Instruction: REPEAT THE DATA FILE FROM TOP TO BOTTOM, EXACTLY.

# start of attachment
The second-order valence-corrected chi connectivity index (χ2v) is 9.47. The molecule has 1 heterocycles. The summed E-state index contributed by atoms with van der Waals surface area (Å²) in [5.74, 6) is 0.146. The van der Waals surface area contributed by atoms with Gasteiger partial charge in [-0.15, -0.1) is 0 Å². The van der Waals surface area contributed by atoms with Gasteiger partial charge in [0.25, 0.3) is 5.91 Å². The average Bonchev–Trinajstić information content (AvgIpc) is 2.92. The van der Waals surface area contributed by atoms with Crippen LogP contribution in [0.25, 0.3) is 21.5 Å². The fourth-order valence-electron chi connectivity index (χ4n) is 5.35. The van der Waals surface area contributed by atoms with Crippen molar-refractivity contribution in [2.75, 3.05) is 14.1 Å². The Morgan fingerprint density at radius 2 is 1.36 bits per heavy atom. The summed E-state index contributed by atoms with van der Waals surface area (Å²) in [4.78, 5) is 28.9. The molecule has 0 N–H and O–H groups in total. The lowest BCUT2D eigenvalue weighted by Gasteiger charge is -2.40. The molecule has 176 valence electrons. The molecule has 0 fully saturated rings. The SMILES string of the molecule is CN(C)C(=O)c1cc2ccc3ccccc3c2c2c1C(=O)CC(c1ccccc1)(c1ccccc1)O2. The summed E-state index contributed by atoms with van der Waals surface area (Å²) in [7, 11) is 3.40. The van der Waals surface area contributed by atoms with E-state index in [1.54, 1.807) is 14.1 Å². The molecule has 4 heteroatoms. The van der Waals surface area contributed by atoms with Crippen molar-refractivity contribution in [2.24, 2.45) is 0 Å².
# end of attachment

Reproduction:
The second-order valence-corrected chi connectivity index (χ2v) is 9.47. The molecule has 1 heterocycles. The summed E-state index contributed by atoms with van der Waals surface area (Å²) in [5.74, 6) is 0.146. The van der Waals surface area contributed by atoms with Gasteiger partial charge in [-0.15, -0.1) is 0 Å². The van der Waals surface area contributed by atoms with Gasteiger partial charge in [0.25, 0.3) is 5.91 Å². The average Bonchev–Trinajstić information content (AvgIpc) is 2.92. The van der Waals surface area contributed by atoms with Crippen LogP contribution in [0.25, 0.3) is 21.5 Å². The fourth-order valence-electron chi connectivity index (χ4n) is 5.35. The van der Waals surface area contributed by atoms with Crippen molar-refractivity contribution in [2.75, 3.05) is 14.1 Å². The Morgan fingerprint density at radius 2 is 1.36 bits per heavy atom. The summed E-state index contributed by atoms with van der Waals surface area (Å²) in [4.78, 5) is 28.9. The molecule has 0 N–H and O–H groups in total. The lowest BCUT2D eigenvalue weighted by Gasteiger charge is -2.40. The molecule has 176 valence electrons. The molecule has 0 fully saturated rings. The SMILES string of the molecule is CN(C)C(=O)c1cc2ccc3ccccc3c2c2c1C(=O)CC(c1ccccc1)(c1ccccc1)O2. The summed E-state index contributed by atoms with van der Waals surface area (Å²) in [7, 11) is 3.40. The van der Waals surface area contributed by atoms with E-state index in [1.54, 1.807) is 14.1 Å². The molecule has 4 heteroatoms. The van der Waals surface area contributed by atoms with Crippen molar-refractivity contribution in [2.24, 2.45) is 0 Å².